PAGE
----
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JAMES CARROLL

History’s monsters — and ours

Saga of Henry VIII reverberates today, even in America

A period etching of King Henry VIII.

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A period etching of King Henry VIII.

Hilary Mantel’s coup in winning her second Man Booker Prize last week speaks not only to her distinction as a novelist but also to the broad resonance of her subject. The Booker Prize is Britain’s most prestigious literary award, but Mantel, only the third writer to win twice, has struck deep chords in the United States, too. At the center of the 2009 winner “Wolf Hall,” and of this year’s “Bring Up the Bodies,” is the drastic figure of Thomas Cromwell, the intimate adviser to Henry VIII. Literature can illuminate history; Mantel’s portrait of Cromwell brings us into the era in which our own sensibility was forged, and hints at dangers that still lurk today.

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Anne Boleyn

The saga of King Henry — his successive wives and the mortal oaths imposed on subjects to uphold them — involves a lethal mix of power and desire, of politics and religion. Because Henry broke with the Roman Catholic Church over divorce just as the Protestant Reformation was rending Christendom on the European continent, the rupture marks a cultural watershed in the English-speaking world. For the subsequent British settlement in “New England,” and the nation it begot, the consequences were huge.

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Henry VIII was, strictly speaking, not a Protestant. But when the Act of Supremacy in 1534 made him the head of the Church of England, with the power to enforce orthodoxy as the crown defined it, the breach was not only with Rome but also with those influenced by continental reformers such as Martin Luther and John Calvin. Eventually, Christians seeking to purify the faith (therefore “Puritans”) would set themselves against the throne. Some of them, crossing the ocean, would carry, like a virus, a rigid division between the saved and the damned. Ultimately, this virus infected the American imagination with an over-simple moralism — good guys versus bad guys — that still rages.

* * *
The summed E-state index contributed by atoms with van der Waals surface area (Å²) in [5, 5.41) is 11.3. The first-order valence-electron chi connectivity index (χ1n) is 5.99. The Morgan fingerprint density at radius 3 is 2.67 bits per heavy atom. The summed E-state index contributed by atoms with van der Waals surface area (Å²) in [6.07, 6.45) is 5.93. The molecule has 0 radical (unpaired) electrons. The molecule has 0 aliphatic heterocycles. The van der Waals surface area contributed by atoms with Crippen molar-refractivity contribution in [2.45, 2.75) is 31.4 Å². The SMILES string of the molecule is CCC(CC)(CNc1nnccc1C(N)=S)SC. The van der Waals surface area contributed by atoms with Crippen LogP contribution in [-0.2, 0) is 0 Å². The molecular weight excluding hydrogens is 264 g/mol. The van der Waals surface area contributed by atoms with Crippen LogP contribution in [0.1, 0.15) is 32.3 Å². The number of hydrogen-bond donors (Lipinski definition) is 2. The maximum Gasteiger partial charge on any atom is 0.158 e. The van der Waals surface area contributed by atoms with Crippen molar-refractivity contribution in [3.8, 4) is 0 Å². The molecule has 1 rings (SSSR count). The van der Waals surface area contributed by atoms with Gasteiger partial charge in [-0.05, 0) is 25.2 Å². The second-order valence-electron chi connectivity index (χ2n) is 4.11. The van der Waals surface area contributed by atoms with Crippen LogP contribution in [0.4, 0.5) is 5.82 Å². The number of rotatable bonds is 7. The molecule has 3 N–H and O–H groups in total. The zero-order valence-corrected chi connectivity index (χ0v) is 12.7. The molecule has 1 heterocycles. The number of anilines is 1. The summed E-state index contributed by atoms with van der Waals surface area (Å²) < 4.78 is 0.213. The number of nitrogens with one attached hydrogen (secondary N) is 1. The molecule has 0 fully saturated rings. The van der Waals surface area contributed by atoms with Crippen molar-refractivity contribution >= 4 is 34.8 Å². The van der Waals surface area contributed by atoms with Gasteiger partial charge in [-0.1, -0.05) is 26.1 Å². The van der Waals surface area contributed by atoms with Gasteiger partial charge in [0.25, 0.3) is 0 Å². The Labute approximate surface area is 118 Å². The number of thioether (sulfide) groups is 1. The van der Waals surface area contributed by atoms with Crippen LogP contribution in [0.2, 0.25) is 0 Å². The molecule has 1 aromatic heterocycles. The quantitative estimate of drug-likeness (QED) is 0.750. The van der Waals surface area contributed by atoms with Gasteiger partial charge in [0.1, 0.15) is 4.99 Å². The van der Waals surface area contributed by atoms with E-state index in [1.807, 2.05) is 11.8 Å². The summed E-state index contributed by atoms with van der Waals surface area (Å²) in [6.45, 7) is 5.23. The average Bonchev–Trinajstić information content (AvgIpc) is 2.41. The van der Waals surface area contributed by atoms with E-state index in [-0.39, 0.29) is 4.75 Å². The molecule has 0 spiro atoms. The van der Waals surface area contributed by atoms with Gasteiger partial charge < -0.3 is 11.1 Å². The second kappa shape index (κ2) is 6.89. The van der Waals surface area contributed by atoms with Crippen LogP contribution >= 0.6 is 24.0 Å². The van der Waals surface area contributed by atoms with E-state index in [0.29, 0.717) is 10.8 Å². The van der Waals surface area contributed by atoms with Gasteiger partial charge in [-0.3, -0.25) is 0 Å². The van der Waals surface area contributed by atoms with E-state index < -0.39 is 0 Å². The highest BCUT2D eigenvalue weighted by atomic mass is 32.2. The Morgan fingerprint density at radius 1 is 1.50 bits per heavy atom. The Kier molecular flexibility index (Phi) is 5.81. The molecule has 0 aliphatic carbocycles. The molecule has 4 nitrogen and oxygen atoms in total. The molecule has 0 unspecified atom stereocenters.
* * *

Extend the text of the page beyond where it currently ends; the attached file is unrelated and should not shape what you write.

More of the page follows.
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Thomas Cromwell

In “Wolf Hall,” Mantel dramatizes the start of Henry’s revolution against the universal faith, showing his alienation from wife Catherine of Aragon and his growing infatuation with Anne Boleyn. “Bring Up the Bodies” tracks Anne’s fall. Cromwell, mainly an observer of intrigue in the first novel, creates it in the second. He ruthlessly manipulates Boleyn and her backers into the executioner’s corner. Boleyn is replaced by Jane Seymour, a turn that was forecast, perhaps, by the first title “Wolf Hall,” the Seymour family’s manor house. Wolves are apex predators. And alas, poor Jane, so was Henry.

Cromwell’s perceptions define the novels, and Mantel’s achievement is to render the man with enormous sympathy, even while showing him to be a monster. Indeed, the entire world Mantel portrays is monstrous. Men and women of the nobility, the monarchy, and the church are all prepared to stake their lives on the game they are playing. Today, losers in power struggles get golden parachutes (Rebekah Brooks, central to the Murdoch phone-hacking scandal, received $11 million). But in the Tudor court, they went to the Tower of London, and their severed heads decorated London Bridge.

Rarely have the risks and whims of absolute tyranny been rendered so forcefully. Joining state power to a personality cult built on divine right is a formula for mayhem. Mantel’s work implicitly points toward the bloody century that followed Henry’s transgressions, a rolling catastrophe that climaxed when Thomas Cromwell’s descendant, the genocidal Oliver, saw to the beheading of the king himself.

Hilary Mantel’s work both highlights and runs counter to the moral dichotomizing that wracked England and branded America — and still torments the world. The Taliban has nothing on the Tudors, and the Tudors belong to us.

Yet the multi-dimensionality of Mantel’s Thomas Cromwell is breathtaking — a low-born figure who makes it to the top, a crosser of boundaries, a man alert to the destructive whims of a tyrant. Though at home with the ambiguities of claims to the truth, Cromwell is ruthless in defending the truth claim of his liege. More clearly than anyone, Cromwell sees the spiraling self-propulsion of unchecked violence. By the end of “Bring Up the Bodies,” he seems to be the master of violence, yet Cromwell is too shrewd to imagine that he will escape the forces he has helped unleash. Mantel’s third volume will tell that story. A literary achievement to anticipate, but also a further exploration of our contemporary condition.

James Carroll’s column appears regularly in the Globe.
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